Cancel rather than suspend debt payments from the world’s poorest countries to help COVID recovery

Catholic Bishops and other representatives from the UK’s faith communities have written to the Chancellor, Rishi Sunak, to urge him to push for debt cancellation at a G20 finance summit taking place on 18-19 July.

In a letter published in the Guardian, the faith leaders argue that the move will help millions of at-risk people in some of the world’s poorest countries as the coronavirus pandemic is brought under control.

The signatories – 77 bishops, rabbis, imams and others, including the director of the Catholic overseas aid charity CAFOD – are also calling on the World Bank, International Monetary Fund and private creditors to cancel debt payments owed in 2020 and 2021 by these countries.

The World Bank estimates that between 71-100 million people risk falling into extreme poverty as a result of the pandemic. The World Food Programme forecasts that around 270 million people around the world will face acute food insecurity by the end of this year.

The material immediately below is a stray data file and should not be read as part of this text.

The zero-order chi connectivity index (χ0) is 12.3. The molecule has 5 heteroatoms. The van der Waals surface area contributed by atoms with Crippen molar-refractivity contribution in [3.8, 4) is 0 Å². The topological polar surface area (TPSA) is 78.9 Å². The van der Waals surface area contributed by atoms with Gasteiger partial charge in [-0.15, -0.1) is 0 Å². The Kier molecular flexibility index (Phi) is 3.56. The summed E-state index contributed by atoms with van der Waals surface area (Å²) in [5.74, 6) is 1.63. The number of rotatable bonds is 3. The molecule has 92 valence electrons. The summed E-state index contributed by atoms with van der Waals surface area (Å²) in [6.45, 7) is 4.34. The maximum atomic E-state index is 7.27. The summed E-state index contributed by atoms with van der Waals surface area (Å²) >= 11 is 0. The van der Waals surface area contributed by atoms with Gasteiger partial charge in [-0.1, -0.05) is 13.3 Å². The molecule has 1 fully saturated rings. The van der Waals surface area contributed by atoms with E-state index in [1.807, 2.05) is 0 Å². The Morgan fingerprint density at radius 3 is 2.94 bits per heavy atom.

“To insist on debt repayment in the face of the suffering caused by this pandemic would be an affront to the faith traditions that we represent,” say the letter’s signatories. “Indeed, there is an overarching moral case for debt relief in many faiths.”

Bishop Declan Lang, Bishop of Clifton and Chair of the Bishops’ department for International Affairs, alongside Bishop John Arnold, Bishop of Salford and the Lead Bishop for Environmental Affairs signed the letter.


You can read or download the letter complete with a full list of signatories.

Visit CAFOD’s site for more on debt cancellation.